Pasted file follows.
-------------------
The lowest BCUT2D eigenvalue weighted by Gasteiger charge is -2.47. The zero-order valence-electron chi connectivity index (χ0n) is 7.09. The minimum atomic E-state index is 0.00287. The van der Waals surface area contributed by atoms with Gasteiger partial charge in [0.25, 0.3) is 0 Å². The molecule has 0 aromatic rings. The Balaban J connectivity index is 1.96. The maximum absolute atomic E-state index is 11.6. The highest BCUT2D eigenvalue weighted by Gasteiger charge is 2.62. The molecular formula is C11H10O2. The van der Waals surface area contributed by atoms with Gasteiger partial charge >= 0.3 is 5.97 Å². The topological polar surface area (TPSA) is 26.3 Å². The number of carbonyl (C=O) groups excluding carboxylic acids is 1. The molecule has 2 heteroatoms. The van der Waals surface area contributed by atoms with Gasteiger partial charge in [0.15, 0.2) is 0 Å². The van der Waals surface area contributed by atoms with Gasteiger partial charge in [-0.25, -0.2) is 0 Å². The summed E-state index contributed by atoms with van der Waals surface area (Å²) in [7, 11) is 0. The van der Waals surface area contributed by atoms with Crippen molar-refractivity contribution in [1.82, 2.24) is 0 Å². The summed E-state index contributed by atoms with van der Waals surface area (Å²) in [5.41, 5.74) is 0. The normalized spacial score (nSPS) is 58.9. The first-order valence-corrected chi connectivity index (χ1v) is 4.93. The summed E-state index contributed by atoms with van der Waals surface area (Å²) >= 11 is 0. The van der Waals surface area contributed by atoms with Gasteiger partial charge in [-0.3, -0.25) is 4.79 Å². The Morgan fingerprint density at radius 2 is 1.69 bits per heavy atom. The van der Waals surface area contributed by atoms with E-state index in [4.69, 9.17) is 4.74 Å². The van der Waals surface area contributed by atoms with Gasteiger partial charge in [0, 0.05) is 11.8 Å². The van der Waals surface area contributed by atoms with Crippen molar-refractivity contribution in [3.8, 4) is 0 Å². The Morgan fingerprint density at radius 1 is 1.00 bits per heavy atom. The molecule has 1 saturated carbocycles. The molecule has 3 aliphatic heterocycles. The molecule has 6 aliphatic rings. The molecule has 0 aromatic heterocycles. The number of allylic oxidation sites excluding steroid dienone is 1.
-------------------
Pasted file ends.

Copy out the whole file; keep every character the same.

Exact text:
The lowest BCUT2D eigenvalue weighted by Gasteiger charge is -2.47. The zero-order valence-electron chi connectivity index (χ0n) is 7.09. The minimum atomic E-state index is 0.00287. The van der Waals surface area contributed by atoms with Gasteiger partial charge in [0.25, 0.3) is 0 Å². The molecule has 0 aromatic rings. The Balaban J connectivity index is 1.96. The maximum absolute atomic E-state index is 11.6. The highest BCUT2D eigenvalue weighted by Gasteiger charge is 2.62. The molecular formula is C11H10O2. The van der Waals surface area contributed by atoms with Gasteiger partial charge >= 0.3 is 5.97 Å². The topological polar surface area (TPSA) is 26.3 Å². The number of carbonyl (C=O) groups excluding carboxylic acids is 1. The molecule has 2 heteroatoms. The van der Waals surface area contributed by atoms with Gasteiger partial charge in [0.15, 0.2) is 0 Å². The van der Waals surface area contributed by atoms with Gasteiger partial charge in [-0.25, -0.2) is 0 Å². The summed E-state index contributed by atoms with van der Waals surface area (Å²) in [7, 11) is 0. The van der Waals surface area contributed by atoms with Crippen molar-refractivity contribution in [1.82, 2.24) is 0 Å². The summed E-state index contributed by atoms with van der Waals surface area (Å²) in [5.41, 5.74) is 0. The normalized spacial score (nSPS) is 58.9. The first-order valence-corrected chi connectivity index (χ1v) is 4.93. The summed E-state index contributed by atoms with van der Waals surface area (Å²) >= 11 is 0. The van der Waals surface area contributed by atoms with Gasteiger partial charge in [-0.3, -0.25) is 4.79 Å². The Morgan fingerprint density at radius 2 is 1.69 bits per heavy atom. The van der Waals surface area contributed by atoms with E-state index in [4.69, 9.17) is 4.74 Å². The van der Waals surface area contributed by atoms with Gasteiger partial charge in [0, 0.05) is 11.8 Å². The van der Waals surface area contributed by atoms with Crippen molar-refractivity contribution in [3.8, 4) is 0 Å². The Morgan fingerprint density at radius 1 is 1.00 bits per heavy atom. The molecule has 1 saturated carbocycles. The molecule has 3 aliphatic heterocycles. The molecule has 6 aliphatic rings. The molecule has 0 aromatic heterocycles. The number of allylic oxidation sites excluding steroid dienone is 1.